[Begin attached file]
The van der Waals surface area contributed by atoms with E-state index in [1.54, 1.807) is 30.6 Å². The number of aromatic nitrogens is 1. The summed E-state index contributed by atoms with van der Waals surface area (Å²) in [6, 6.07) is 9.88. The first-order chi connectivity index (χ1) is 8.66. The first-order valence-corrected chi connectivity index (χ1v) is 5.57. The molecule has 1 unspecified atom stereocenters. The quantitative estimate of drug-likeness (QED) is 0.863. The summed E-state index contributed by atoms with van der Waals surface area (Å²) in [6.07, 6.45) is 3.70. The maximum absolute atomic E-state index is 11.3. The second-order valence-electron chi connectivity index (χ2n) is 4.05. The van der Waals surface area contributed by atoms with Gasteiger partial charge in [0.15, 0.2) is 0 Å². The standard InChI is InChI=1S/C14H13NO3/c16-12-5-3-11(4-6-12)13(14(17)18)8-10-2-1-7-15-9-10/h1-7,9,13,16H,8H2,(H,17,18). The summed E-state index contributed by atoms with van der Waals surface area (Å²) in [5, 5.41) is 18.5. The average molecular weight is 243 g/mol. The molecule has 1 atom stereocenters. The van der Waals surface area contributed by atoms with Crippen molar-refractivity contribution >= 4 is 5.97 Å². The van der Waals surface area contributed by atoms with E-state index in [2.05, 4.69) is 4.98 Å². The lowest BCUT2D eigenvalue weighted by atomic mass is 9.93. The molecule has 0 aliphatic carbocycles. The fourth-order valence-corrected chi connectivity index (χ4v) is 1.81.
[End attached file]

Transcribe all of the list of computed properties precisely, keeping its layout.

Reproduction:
The van der Waals surface area contributed by atoms with E-state index in [1.54, 1.807) is 30.6 Å². The number of aromatic nitrogens is 1. The summed E-state index contributed by atoms with van der Waals surface area (Å²) in [6, 6.07) is 9.88. The first-order chi connectivity index (χ1) is 8.66. The first-order valence-corrected chi connectivity index (χ1v) is 5.57. The molecule has 1 unspecified atom stereocenters. The quantitative estimate of drug-likeness (QED) is 0.863. The summed E-state index contributed by atoms with van der Waals surface area (Å²) in [6.07, 6.45) is 3.70. The maximum absolute atomic E-state index is 11.3. The second-order valence-electron chi connectivity index (χ2n) is 4.05. The van der Waals surface area contributed by atoms with Gasteiger partial charge in [0.15, 0.2) is 0 Å². The standard InChI is InChI=1S/C14H13NO3/c16-12-5-3-11(4-6-12)13(14(17)18)8-10-2-1-7-15-9-10/h1-7,9,13,16H,8H2,(H,17,18). The summed E-state index contributed by atoms with van der Waals surface area (Å²) in [5, 5.41) is 18.5. The average molecular weight is 243 g/mol. The molecule has 1 atom stereocenters. The van der Waals surface area contributed by atoms with Crippen molar-refractivity contribution >= 4 is 5.97 Å². The van der Waals surface area contributed by atoms with E-state index in [2.05, 4.69) is 4.98 Å². The lowest BCUT2D eigenvalue weighted by atomic mass is 9.93. The molecule has 0 aliphatic carbocycles. The fourth-order valence-corrected chi connectivity index (χ4v) is 1.81.